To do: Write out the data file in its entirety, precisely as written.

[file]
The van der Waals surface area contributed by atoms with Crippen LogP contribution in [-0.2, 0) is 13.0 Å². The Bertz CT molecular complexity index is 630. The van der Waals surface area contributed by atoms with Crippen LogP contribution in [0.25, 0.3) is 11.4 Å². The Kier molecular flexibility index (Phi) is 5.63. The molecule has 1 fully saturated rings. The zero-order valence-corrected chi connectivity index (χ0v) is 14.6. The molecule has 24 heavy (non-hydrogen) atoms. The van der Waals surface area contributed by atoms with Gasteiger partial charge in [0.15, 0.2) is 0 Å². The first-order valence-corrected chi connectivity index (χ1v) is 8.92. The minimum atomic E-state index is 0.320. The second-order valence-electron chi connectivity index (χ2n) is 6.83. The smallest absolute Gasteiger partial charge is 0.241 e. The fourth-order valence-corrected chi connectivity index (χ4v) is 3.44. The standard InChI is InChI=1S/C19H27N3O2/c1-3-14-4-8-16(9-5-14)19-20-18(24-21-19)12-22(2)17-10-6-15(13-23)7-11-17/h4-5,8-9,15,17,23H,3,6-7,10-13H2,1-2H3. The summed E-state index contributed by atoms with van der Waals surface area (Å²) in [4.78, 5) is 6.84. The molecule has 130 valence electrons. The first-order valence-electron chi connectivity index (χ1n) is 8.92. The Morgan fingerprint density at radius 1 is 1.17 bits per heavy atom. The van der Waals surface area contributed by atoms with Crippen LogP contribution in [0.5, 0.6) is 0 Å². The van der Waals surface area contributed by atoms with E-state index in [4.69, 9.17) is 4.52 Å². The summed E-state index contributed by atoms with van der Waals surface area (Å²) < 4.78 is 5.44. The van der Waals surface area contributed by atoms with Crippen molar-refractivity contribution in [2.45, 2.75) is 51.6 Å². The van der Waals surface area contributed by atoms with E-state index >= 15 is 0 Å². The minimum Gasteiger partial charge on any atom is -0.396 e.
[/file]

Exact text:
The van der Waals surface area contributed by atoms with Crippen LogP contribution in [-0.2, 0) is 13.0 Å². The Bertz CT molecular complexity index is 630. The van der Waals surface area contributed by atoms with Crippen LogP contribution in [0.25, 0.3) is 11.4 Å². The Kier molecular flexibility index (Phi) is 5.63. The molecule has 1 fully saturated rings. The zero-order valence-corrected chi connectivity index (χ0v) is 14.6. The molecule has 24 heavy (non-hydrogen) atoms. The van der Waals surface area contributed by atoms with Gasteiger partial charge in [0.15, 0.2) is 0 Å². The first-order valence-corrected chi connectivity index (χ1v) is 8.92. The minimum atomic E-state index is 0.320. The second-order valence-electron chi connectivity index (χ2n) is 6.83. The smallest absolute Gasteiger partial charge is 0.241 e. The fourth-order valence-corrected chi connectivity index (χ4v) is 3.44. The standard InChI is InChI=1S/C19H27N3O2/c1-3-14-4-8-16(9-5-14)19-20-18(24-21-19)12-22(2)17-10-6-15(13-23)7-11-17/h4-5,8-9,15,17,23H,3,6-7,10-13H2,1-2H3. The summed E-state index contributed by atoms with van der Waals surface area (Å²) in [4.78, 5) is 6.84. The molecule has 130 valence electrons. The first-order valence-electron chi connectivity index (χ1n) is 8.92. The Morgan fingerprint density at radius 1 is 1.17 bits per heavy atom. The van der Waals surface area contributed by atoms with Crippen LogP contribution in [0.5, 0.6) is 0 Å². The van der Waals surface area contributed by atoms with E-state index in [4.69, 9.17) is 4.52 Å². The summed E-state index contributed by atoms with van der Waals surface area (Å²) < 4.78 is 5.44. The van der Waals surface area contributed by atoms with Crippen molar-refractivity contribution in [2.45, 2.75) is 51.6 Å². The van der Waals surface area contributed by atoms with E-state index >= 15 is 0 Å². The minimum Gasteiger partial charge on any atom is -0.396 e.